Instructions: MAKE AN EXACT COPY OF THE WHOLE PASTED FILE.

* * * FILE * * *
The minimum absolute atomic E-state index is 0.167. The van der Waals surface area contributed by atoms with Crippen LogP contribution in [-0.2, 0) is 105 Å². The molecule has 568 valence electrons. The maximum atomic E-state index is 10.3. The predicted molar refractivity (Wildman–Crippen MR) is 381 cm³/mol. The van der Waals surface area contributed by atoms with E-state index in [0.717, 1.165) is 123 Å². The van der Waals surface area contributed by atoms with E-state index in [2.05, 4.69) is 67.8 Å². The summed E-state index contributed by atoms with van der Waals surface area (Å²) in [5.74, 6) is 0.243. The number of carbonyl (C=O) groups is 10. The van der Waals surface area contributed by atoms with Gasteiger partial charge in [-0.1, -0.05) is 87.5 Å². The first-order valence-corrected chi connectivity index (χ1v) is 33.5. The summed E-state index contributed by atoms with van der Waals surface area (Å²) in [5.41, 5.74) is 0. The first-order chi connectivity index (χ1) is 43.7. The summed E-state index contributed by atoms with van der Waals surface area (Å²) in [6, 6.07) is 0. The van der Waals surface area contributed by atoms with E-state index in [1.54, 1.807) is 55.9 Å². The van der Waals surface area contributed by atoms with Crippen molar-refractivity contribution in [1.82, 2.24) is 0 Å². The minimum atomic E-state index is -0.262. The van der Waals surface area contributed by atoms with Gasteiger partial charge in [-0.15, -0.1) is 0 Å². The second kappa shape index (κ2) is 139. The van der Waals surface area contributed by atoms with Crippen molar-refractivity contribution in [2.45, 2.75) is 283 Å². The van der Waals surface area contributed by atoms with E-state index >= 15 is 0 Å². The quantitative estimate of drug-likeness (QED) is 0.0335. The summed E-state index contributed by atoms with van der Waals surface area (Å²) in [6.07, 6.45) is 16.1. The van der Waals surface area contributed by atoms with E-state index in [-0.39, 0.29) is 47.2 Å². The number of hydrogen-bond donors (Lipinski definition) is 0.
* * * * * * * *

The minimum absolute atomic E-state index is 0.167. The van der Waals surface area contributed by atoms with Crippen LogP contribution in [-0.2, 0) is 105 Å². The molecule has 568 valence electrons. The maximum atomic E-state index is 10.3. The predicted molar refractivity (Wildman–Crippen MR) is 381 cm³/mol. The van der Waals surface area contributed by atoms with E-state index in [0.717, 1.165) is 123 Å². The van der Waals surface area contributed by atoms with E-state index in [2.05, 4.69) is 67.8 Å². The summed E-state index contributed by atoms with van der Waals surface area (Å²) in [5.74, 6) is 0.243. The number of carbonyl (C=O) groups is 10. The van der Waals surface area contributed by atoms with Gasteiger partial charge in [-0.1, -0.05) is 87.5 Å². The first-order valence-corrected chi connectivity index (χ1v) is 33.5. The summed E-state index contributed by atoms with van der Waals surface area (Å²) in [5.41, 5.74) is 0. The first-order chi connectivity index (χ1) is 43.7. The summed E-state index contributed by atoms with van der Waals surface area (Å²) in [6, 6.07) is 0. The van der Waals surface area contributed by atoms with E-state index in [1.54, 1.807) is 55.9 Å². The van der Waals surface area contributed by atoms with Crippen molar-refractivity contribution in [1.82, 2.24) is 0 Å². The minimum atomic E-state index is -0.262. The van der Waals surface area contributed by atoms with Gasteiger partial charge in [-0.15, -0.1) is 0 Å². The second kappa shape index (κ2) is 139. The van der Waals surface area contributed by atoms with Crippen molar-refractivity contribution in [2.45, 2.75) is 283 Å². The van der Waals surface area contributed by atoms with E-state index >= 15 is 0 Å². The quantitative estimate of drug-likeness (QED) is 0.0335. The summed E-state index contributed by atoms with van der Waals surface area (Å²) in [6.07, 6.45) is 16.1. The van der Waals surface area contributed by atoms with E-state index in [-0.39, 0.29) is 47.2 Å². The number of hydrogen-bond donors (Lipinski definition) is 0.